Here on the coast the honey gets darker as the season progresses. Maple honey is very clear with a very crisp taste. Blackberry honey is golden and more robust and when you get to late season nectars such as knotweed and aster the color can be a darker red with a very rich taste. Oddly the taste of knotweed honey is unpredictable from year to year. Sometimes it is tasty and sometimes it is not.

In the valley there is a seed crop called meadowfoam, and the the honey from that is an acquired taste. Most people don't like it so beekeepers will often add vanilla to make it taste better. I'm not big on the idea of flavor enhancement, but I've tasted this honey with and without flavoring and the flavored version is much more palatable.

Most beekeepers that collect honey from areas where either carrots or queen-Ann's-lace grows try to get the honey off the hive before these plants bloom. The taste of this variety is absolutely disgusting.

There are a few really dark /rich honeys such as buckwheat. There are honeys that are rich and milky white like manuka honey. I have several people ask me every year where they can find poison oak honey.

One thing I've noticed is difference that is present from year to year, especially if I have a sample from a dry year in comparison with a wet year. We had a particularly dry year two years ago. No rain means less nectar, so the bees were taking nectar from anywhere they could find it, meaning plants they find difficult to work. Plumb flowers have a very thick nectar and the bees have a hard time drinking it up. It's like drinking water through a straw in comparison with drinking a thick shake through a straw. Bees are all about efficiency and easy is more efficient. When they can gather more with less effort, that's the way they like it.

Anyway, the dry year we had two years ago produced a very tasty honey. It was richer than most years because the bees worked plants they would normally pass up. This year I notice since we had a very rainy early summer most of out plants were two weeks late and the honey is a little darker. The taste is good and much more robust that clover honey.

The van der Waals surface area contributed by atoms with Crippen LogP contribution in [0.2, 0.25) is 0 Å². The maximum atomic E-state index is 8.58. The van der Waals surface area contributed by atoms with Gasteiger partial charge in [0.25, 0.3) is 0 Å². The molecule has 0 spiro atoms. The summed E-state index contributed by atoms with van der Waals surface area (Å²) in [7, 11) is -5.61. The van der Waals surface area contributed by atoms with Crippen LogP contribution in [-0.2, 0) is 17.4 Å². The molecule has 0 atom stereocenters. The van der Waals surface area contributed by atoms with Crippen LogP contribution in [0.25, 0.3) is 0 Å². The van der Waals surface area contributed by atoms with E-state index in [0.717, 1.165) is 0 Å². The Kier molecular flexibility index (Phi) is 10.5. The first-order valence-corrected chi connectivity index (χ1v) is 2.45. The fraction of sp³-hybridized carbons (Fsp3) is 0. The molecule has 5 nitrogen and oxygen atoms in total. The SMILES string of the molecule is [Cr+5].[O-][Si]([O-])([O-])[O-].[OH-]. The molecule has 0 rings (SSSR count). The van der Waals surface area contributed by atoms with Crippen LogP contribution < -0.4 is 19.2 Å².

Monday, October 10, 2011

Honey's In

I extracted honey yesterday. It's a job Ive come to dread and I've been putting it off, but every week I have several people ask me when the honey will be ready.

Extracting honey involves a hand crank centrifuge. I'd love to have a motorized one, but I can't justify the expense in my small scale operation.

Extracting honey involves everything getting sticky. As careful as one might be, and even taking the precaution of laying down a tarp, the floors along the path to the sink get sticky. Mopping the floor helps but what it really does is thins out the stickiness. I need to mop the floor every day for a couple days to remove it all.

When it is all over my shoulder is aching from turning the crank. My lower back is aching from carrying empty boxes of frames. My clothing and skin is sticky, but I have several buckets of honey settling, waiting to be bottled.

For me this year the yield was far less than years past; about 40 gallons less. This year was considered to be a poor year by most beekeepers in the Pacific Northwest I will be able to supply. All the rain we had in June and July had the bees socked in. Rather than gathering nectar, they were eating their nectar because it was too wet to fly. Add to that I kept fewer colonies this year.

Next I have to bottle the honey and then label and sell it. Then I can call it a season. I hope I'll break even this year.

Tuesday, October 04, 2011

Why I Won't Eat Salmon

I've touched upon this topic many times over the last few years, but my last post here got me thinking more on the subject.

1. A lot of salmon that is sold is farm salmon. This is where they keep salmon in large net pens and feed them pellets that are chocked with antibiotics and color additives so as to alter the color of the fish from the anemic paleness that farm fish have by their nature to an artificial health pink color of the wild variety.